Part of the job of the music staff working on an opera is to deliver notes to the singers. Notes, in this context, are basically "things the singer is doing wrong". If you're a music staff member with compassion, this process can leave you feeling at best like Toby from The Office, or at worst, Estelle Costanza from Seinfeld.
Next up in our series of Aria Guides: Mimì's first aria from Puccini's infamous La bohème. The aria is Mimì's response to Rodolfo;s "Che gelida manina", and together, they form one of opera's most amazing moments of "getting to know you". Puccini's scores are rich in detail, and he doesn't leave much to the imagination. But along with your teachers and coaches, we can offer a few starting points as you get to work on this delicious bit of music.
There's no faking what opera singers do onstage. It's the result of legitimate hard work, and the staggering skills they show come precisely from not taking shortcuts or band-aid approaches to fixing problems. Real as it is, these artists have their bags of tricks. Singers, please forgive us for outing some of your little secrets...
Next up for our Aria Guides: the tenor's favourite scary aria, "Dies Bildnis ist bezaubernd schön" from Mozart's Die Zauberflöte. It's an aria about love at first sight, about idealism, and about proving that music can be difficult to sing even if there are no B-flats or crazy coloratura. Along with your teachers and coaches, we can help with some tricky corners of this aria, and even get you confident about adding it to your audition package.
Sesto's Act I aria from La clemenza di Tito is somewhat of an Olympian feat for mezzo-sopranos. Packed into about 5 minutes, the aria has it all: a big, wide range, sustained lyric singing, and some intimidating coloratura saved for the end. The latest in our series of Aria Guides is dedicated to easing the learning curve for all aspiring Sestos, a supportive start to go with your invaluable time spent with your teachers and coaches.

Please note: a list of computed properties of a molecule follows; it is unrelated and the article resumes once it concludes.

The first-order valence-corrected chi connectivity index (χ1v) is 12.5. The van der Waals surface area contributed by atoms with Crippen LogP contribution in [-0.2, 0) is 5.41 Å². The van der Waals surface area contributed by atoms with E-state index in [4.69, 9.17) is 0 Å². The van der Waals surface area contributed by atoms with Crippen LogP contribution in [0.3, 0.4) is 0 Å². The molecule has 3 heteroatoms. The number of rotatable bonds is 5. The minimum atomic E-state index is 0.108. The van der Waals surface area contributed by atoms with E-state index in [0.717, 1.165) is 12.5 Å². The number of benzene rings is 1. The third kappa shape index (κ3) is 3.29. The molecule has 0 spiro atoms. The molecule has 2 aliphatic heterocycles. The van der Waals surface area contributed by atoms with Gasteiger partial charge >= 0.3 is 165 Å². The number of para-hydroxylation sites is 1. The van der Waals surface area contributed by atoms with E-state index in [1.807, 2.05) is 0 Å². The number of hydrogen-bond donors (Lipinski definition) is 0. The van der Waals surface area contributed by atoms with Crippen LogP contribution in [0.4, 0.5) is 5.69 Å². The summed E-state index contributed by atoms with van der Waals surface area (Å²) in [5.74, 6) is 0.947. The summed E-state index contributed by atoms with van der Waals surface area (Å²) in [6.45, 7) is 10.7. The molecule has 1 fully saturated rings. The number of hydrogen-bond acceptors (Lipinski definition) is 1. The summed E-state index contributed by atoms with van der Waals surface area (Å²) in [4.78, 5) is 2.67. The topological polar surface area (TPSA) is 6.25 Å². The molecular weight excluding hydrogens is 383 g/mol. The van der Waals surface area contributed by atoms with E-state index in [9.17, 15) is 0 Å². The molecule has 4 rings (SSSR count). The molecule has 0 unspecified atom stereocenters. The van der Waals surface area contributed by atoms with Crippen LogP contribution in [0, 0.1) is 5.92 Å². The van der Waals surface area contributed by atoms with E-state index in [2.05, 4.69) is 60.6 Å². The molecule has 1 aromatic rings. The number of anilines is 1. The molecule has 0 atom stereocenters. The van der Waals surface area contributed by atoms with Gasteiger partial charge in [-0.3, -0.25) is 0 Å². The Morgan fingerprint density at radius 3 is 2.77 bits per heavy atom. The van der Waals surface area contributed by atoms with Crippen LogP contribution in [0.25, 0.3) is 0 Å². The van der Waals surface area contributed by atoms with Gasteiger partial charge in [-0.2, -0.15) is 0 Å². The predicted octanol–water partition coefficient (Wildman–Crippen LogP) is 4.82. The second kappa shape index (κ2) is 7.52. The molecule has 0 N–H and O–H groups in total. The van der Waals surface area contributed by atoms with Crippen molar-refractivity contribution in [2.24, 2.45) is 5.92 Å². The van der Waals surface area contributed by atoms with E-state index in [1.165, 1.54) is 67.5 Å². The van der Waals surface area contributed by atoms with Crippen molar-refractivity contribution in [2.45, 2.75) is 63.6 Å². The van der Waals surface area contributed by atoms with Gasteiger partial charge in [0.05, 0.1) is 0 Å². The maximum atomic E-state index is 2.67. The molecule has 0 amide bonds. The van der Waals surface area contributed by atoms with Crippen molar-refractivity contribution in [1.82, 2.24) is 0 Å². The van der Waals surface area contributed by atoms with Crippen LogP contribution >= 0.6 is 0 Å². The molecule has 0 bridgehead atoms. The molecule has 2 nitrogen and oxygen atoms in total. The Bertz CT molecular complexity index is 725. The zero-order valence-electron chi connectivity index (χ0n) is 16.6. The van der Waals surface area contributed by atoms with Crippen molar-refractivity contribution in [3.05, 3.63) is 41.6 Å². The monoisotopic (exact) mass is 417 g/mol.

Firstly, they can get hung up in all the notes, and start to drag the tempo as a result; the bigger trap actually precedes this first one, and that's spending too much time on all the notes. We're not suggesting you trade in fluttering scales for mashing the keys like a gorilla, but it's about picking your battles.
We don't know why it's so annoying that she does her "vocal scales" on the words "Ave Maria" (maybe it alludes to something a bit more classical). And ironically, her demonstration of the "wrong" way is easier on our ears than the "right" way, which upon hearing makes our throats sympathetically tighten.
There are a few instances where singers can really use this vibrato-as-litmus-test phenomenon. The examples are likely endless, but we've narrowed down a few sections from beloved arias, where attention to vibrato can keep the singing easy, and the singer honest.
Ah, Don Ottavio. Is he the lame duck of Don Giovanni, or is he the quiet hero that doesn't get a lot of high notes? Whatever your opinions on the useless/heartfelt role of Ottavio, you can't deny that his arias are difficult, and often thankless. "Dalla sua pace" is an introductory piece to Ottavio's character; we get that he's sympathetic to Donna Anna's emotional highs and lows, and we know we'll never meet a more dedicated man when it comes to love.
We're continuing our Song Guides series with another guest post by mezzo-soprano and founding member of the art song initiative Lynx Project, Megan Moore. Schumann's "Widmung" is one of many songs Robert Schumann wrote for his wife, Clara. That's the fun part, and to get there, singers need to master things like singing legato in German, and pulling off a successful two-against-three.